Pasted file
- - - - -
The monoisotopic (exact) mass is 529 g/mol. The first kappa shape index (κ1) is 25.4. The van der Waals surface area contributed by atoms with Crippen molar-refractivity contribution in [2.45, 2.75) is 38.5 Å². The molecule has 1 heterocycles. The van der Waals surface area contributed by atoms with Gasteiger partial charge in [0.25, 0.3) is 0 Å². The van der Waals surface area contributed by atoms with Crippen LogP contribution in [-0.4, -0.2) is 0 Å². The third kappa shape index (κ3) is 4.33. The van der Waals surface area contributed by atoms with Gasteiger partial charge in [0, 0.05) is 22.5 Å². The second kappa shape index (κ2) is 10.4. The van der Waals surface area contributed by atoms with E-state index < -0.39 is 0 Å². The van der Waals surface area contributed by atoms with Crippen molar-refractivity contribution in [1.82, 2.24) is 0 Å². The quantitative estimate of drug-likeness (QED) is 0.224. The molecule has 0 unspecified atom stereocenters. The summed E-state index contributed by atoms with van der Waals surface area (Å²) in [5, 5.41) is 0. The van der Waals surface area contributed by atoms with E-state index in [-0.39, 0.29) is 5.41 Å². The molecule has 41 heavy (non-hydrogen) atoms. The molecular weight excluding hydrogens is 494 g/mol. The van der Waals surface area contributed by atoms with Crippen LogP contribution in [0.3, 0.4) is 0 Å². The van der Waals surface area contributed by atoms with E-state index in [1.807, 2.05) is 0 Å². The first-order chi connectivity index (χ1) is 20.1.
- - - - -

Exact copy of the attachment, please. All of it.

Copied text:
The monoisotopic (exact) mass is 529 g/mol. The first kappa shape index (κ1) is 25.4. The van der Waals surface area contributed by atoms with Crippen molar-refractivity contribution in [2.45, 2.75) is 38.5 Å². The molecule has 1 heterocycles. The van der Waals surface area contributed by atoms with Gasteiger partial charge in [0.25, 0.3) is 0 Å². The van der Waals surface area contributed by atoms with Crippen LogP contribution in [-0.4, -0.2) is 0 Å². The third kappa shape index (κ3) is 4.33. The van der Waals surface area contributed by atoms with Gasteiger partial charge in [0, 0.05) is 22.5 Å². The second kappa shape index (κ2) is 10.4. The van der Waals surface area contributed by atoms with E-state index < -0.39 is 0 Å². The van der Waals surface area contributed by atoms with Crippen molar-refractivity contribution in [1.82, 2.24) is 0 Å². The quantitative estimate of drug-likeness (QED) is 0.224. The molecule has 0 unspecified atom stereocenters. The summed E-state index contributed by atoms with van der Waals surface area (Å²) in [5, 5.41) is 0. The van der Waals surface area contributed by atoms with E-state index in [-0.39, 0.29) is 5.41 Å². The molecule has 41 heavy (non-hydrogen) atoms. The molecular weight excluding hydrogens is 494 g/mol. The van der Waals surface area contributed by atoms with Crippen LogP contribution in [0.3, 0.4) is 0 Å². The van der Waals surface area contributed by atoms with E-state index in [1.807, 2.05) is 0 Å². The first-order chi connectivity index (χ1) is 20.1.